A picturesque rural Irish village has been upended with road and street works – to such a degree this week – that angry residents have gathered 450 signatures on a petition in an effort to stop Limerick City and County Council from ploughing ahead with its effort.
The residents of Bruree in Co. Limerick – where Eamon de Valera grew up – say they have had enough and will no longer stand by and watch helplessly as the local authority there turns their picturesque landscape into a concrete jungle.
The residents say that most of them “had no idea” that the works were being carried out in the first instance and when it later emerged that the local authority had consulted with three members of Bruree Tidy Towns Committee – talks that were held in secret – a major fallout resulted.
Pat Coleman says he and his partner joined the local tidy towns committee two years ago, and together “did a lot of work in the area”.
“We found out only recently that the committee held meetings with the landowner who is at the centre of all of this and with Limerick City and County Council engineers,” he continued.
“What those committee members did was they held meetings with the powers that be behind everyone else’s back, and that to me is totally unacceptable.
Those people took part in, and okayed, all of what is going on now behind everyone else’s back and are now denying they did that.
“You’d have a lot more respect for them at this stage if they put their hands up and said: ‘Yes, okay I did that.’ Now myself and my partner are finished with the tidy towns and this has caused a major split in the village unfortunately.”
‘You can’t jail the revolution’
Meanwhile, the issues in Bruree began earlier this year, when a local landowner installed railings and a gate around the old railway house and associated lands located in the heart of the village.
Residents say the landowner’s effort has created a “jail-like appearance” and that together with the council’s endeavours to install footpaths and narrow the road going through the village – all the indications point to a concrete jungle emerging.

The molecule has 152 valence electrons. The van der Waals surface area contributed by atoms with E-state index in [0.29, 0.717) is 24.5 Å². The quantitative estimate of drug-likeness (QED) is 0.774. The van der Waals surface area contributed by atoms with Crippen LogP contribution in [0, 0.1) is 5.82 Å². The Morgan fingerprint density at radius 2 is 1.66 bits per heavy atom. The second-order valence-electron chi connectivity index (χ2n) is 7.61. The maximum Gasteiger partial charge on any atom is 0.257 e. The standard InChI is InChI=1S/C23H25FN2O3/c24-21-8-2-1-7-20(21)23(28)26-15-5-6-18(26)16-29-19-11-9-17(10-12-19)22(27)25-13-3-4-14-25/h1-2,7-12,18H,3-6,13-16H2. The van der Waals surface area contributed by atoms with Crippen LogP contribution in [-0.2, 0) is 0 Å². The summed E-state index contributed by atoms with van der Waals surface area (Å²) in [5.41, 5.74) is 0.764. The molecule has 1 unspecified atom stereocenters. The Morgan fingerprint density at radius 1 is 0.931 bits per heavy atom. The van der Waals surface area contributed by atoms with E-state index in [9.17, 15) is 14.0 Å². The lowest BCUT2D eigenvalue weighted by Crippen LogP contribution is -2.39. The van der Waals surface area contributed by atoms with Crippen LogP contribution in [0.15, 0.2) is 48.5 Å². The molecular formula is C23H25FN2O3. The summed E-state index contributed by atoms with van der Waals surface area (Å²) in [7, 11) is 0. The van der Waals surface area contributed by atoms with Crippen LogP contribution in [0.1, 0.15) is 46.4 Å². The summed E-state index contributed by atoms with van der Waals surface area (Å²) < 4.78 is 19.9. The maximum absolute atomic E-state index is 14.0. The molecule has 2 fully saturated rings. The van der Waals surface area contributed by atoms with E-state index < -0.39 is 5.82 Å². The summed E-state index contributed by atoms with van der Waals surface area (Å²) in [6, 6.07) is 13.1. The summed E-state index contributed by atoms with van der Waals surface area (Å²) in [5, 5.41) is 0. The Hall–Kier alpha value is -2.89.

The railings also incorporated the tidy towns rockeries and flowers and as a result members can no longer gain access to enjoy their creations, nor can they water the plants.
Cllr. Gerald Mitchell – the local area representative for Bruree – told AgriLand, meanwhile, that by the time residents informed him about what was going on he discovered that Limerick City and County Council had consulted with people in the area, but that consultation had been limited to just three members of the local tidy towns committee.
“There is a problem with that because this is a public issue that effects everyone and a more extensive consultation should have been carried out,” Mitchell continued.
“Up until now the area that has been fenced off was used as a car park. Truckers passing through used it, people attending funerals, mass-goers – it was a public place that was utilised by the public.”
He is adamant, however, that the public should have been consulted about the works that were planned and he pointed to the “huge mistake” made by Limerick City and County Council by not holding consultations on the matter.
He also said that the railings/fencing – that is currently causing outrage in the village – now appears to have planning issues attached to it.
“I have seen the maps in respect of the new landowner there and he does own the land that was once the car park in this village,” Mitchell continued.
“The problem I suppose is that prior to this purchase there was no railing and so the question is why is it going up now? Who agreed this? Was the council involved? Was the council’s engineer involved?
“Why was the general public not consulted because this is a public issue as it pertains to car parking. Were procedures adhered to? And, if not, why not?”
Meanwhile in a statement Limerick City and County Council said the works being carried out in Bruree were undertaken with the intention of improving the public verge area and for the placement of a clean line to tie in with the road overlay works planned for the main street this year.
“Our officials would have met with councillors and the Tidy Towns group to agree the landscaping end of the works in regard to future maintenances by them of the area and also with residents,” concluded a spokesperson.